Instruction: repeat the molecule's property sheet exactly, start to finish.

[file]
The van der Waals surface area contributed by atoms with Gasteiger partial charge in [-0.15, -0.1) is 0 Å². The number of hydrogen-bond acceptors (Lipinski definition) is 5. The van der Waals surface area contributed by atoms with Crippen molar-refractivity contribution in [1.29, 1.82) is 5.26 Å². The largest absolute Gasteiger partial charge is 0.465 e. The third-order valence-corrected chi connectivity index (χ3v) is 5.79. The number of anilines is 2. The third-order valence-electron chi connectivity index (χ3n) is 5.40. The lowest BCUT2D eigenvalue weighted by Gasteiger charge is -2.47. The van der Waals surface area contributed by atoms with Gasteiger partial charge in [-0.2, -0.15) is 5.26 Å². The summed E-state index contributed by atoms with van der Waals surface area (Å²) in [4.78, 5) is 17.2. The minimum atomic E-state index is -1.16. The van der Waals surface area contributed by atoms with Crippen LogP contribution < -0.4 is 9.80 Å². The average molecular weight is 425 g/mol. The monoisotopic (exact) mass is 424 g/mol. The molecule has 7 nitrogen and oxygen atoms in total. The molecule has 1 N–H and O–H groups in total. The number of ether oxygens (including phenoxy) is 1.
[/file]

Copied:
The van der Waals surface area contributed by atoms with Gasteiger partial charge in [-0.15, -0.1) is 0 Å². The number of hydrogen-bond acceptors (Lipinski definition) is 5. The van der Waals surface area contributed by atoms with Crippen molar-refractivity contribution in [1.29, 1.82) is 5.26 Å². The largest absolute Gasteiger partial charge is 0.465 e. The third-order valence-corrected chi connectivity index (χ3v) is 5.79. The number of anilines is 2. The third-order valence-electron chi connectivity index (χ3n) is 5.40. The lowest BCUT2D eigenvalue weighted by Gasteiger charge is -2.47. The van der Waals surface area contributed by atoms with Gasteiger partial charge in [-0.2, -0.15) is 5.26 Å². The summed E-state index contributed by atoms with van der Waals surface area (Å²) in [4.78, 5) is 17.2. The minimum atomic E-state index is -1.16. The van der Waals surface area contributed by atoms with Crippen LogP contribution < -0.4 is 9.80 Å². The average molecular weight is 425 g/mol. The monoisotopic (exact) mass is 424 g/mol. The molecule has 7 nitrogen and oxygen atoms in total. The molecule has 1 N–H and O–H groups in total. The number of ether oxygens (including phenoxy) is 1.